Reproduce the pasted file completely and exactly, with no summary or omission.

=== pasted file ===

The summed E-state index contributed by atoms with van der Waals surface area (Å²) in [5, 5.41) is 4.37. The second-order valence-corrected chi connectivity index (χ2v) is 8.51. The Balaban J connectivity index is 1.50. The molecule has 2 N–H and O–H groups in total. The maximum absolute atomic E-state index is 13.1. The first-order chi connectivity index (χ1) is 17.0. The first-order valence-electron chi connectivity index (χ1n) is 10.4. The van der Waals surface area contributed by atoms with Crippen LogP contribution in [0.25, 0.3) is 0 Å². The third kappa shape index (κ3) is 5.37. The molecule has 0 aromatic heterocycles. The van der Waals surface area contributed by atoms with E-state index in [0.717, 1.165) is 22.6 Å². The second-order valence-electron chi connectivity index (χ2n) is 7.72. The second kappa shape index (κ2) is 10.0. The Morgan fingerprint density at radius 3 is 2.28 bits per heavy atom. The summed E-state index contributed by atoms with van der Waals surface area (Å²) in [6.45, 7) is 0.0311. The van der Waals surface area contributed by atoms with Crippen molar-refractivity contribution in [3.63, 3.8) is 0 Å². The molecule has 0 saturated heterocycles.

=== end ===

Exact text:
The summed E-state index contributed by atoms with van der Waals surface area (Å²) in [5, 5.41) is 4.37. The second-order valence-corrected chi connectivity index (χ2v) is 8.51. The Balaban J connectivity index is 1.50. The molecule has 2 N–H and O–H groups in total. The maximum absolute atomic E-state index is 13.1. The first-order chi connectivity index (χ1) is 17.0. The first-order valence-electron chi connectivity index (χ1n) is 10.4. The van der Waals surface area contributed by atoms with Crippen LogP contribution in [0.25, 0.3) is 0 Å². The third kappa shape index (κ3) is 5.37. The molecule has 0 aromatic heterocycles. The van der Waals surface area contributed by atoms with E-state index in [0.717, 1.165) is 22.6 Å². The second-order valence-electron chi connectivity index (χ2n) is 7.72. The second kappa shape index (κ2) is 10.0. The Morgan fingerprint density at radius 3 is 2.28 bits per heavy atom. The summed E-state index contributed by atoms with van der Waals surface area (Å²) in [6.45, 7) is 0.0311. The van der Waals surface area contributed by atoms with Crippen molar-refractivity contribution in [3.63, 3.8) is 0 Å². The molecule has 0 saturated heterocycles.